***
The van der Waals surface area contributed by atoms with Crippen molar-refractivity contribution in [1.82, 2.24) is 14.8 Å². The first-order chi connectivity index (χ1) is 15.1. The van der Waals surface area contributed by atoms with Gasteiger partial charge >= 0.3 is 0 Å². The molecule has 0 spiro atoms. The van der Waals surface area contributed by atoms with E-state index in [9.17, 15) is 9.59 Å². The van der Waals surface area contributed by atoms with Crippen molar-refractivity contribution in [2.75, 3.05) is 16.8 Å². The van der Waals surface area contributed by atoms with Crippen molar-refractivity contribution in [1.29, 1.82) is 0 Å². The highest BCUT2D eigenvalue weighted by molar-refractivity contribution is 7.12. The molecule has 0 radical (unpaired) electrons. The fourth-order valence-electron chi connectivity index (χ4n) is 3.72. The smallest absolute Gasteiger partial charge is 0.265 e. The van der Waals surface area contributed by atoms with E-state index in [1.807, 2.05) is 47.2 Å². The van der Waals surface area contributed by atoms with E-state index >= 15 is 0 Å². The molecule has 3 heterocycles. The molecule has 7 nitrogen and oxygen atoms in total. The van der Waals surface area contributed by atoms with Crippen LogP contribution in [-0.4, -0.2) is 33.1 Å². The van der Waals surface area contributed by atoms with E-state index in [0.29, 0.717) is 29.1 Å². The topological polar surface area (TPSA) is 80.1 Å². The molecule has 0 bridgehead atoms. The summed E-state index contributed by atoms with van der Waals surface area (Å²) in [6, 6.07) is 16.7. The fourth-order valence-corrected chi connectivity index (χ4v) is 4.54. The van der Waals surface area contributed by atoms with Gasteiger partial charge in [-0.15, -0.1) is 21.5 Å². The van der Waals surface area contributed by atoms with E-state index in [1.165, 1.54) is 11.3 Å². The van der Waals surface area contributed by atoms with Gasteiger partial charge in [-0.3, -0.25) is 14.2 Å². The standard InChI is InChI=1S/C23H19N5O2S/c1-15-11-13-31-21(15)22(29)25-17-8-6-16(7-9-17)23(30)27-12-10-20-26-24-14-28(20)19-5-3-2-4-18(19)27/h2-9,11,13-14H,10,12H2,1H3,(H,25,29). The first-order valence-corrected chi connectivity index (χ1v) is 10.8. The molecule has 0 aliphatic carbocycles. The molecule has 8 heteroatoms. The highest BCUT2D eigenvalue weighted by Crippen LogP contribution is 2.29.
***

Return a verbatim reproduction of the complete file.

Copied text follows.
The van der Waals surface area contributed by atoms with Crippen molar-refractivity contribution in [1.82, 2.24) is 14.8 Å². The first-order chi connectivity index (χ1) is 15.1. The van der Waals surface area contributed by atoms with Gasteiger partial charge >= 0.3 is 0 Å². The molecule has 0 spiro atoms. The van der Waals surface area contributed by atoms with E-state index in [9.17, 15) is 9.59 Å². The van der Waals surface area contributed by atoms with Crippen molar-refractivity contribution in [2.75, 3.05) is 16.8 Å². The van der Waals surface area contributed by atoms with Crippen molar-refractivity contribution in [1.29, 1.82) is 0 Å². The highest BCUT2D eigenvalue weighted by molar-refractivity contribution is 7.12. The molecule has 0 radical (unpaired) electrons. The fourth-order valence-electron chi connectivity index (χ4n) is 3.72. The smallest absolute Gasteiger partial charge is 0.265 e. The van der Waals surface area contributed by atoms with E-state index in [1.807, 2.05) is 47.2 Å². The van der Waals surface area contributed by atoms with E-state index >= 15 is 0 Å². The molecule has 3 heterocycles. The molecule has 7 nitrogen and oxygen atoms in total. The van der Waals surface area contributed by atoms with Crippen LogP contribution in [-0.4, -0.2) is 33.1 Å². The van der Waals surface area contributed by atoms with E-state index in [0.29, 0.717) is 29.1 Å². The topological polar surface area (TPSA) is 80.1 Å². The molecule has 0 bridgehead atoms. The summed E-state index contributed by atoms with van der Waals surface area (Å²) in [6, 6.07) is 16.7. The fourth-order valence-corrected chi connectivity index (χ4v) is 4.54. The van der Waals surface area contributed by atoms with Gasteiger partial charge in [-0.15, -0.1) is 21.5 Å². The van der Waals surface area contributed by atoms with E-state index in [1.165, 1.54) is 11.3 Å². The van der Waals surface area contributed by atoms with Gasteiger partial charge in [-0.3, -0.25) is 14.2 Å². The standard InChI is InChI=1S/C23H19N5O2S/c1-15-11-13-31-21(15)22(29)25-17-8-6-16(7-9-17)23(30)27-12-10-20-26-24-14-28(20)19-5-3-2-4-18(19)27/h2-9,11,13-14H,10,12H2,1H3,(H,25,29). The first-order valence-corrected chi connectivity index (χ1v) is 10.8. The molecule has 0 aliphatic carbocycles. The molecule has 8 heteroatoms. The highest BCUT2D eigenvalue weighted by Crippen LogP contribution is 2.29.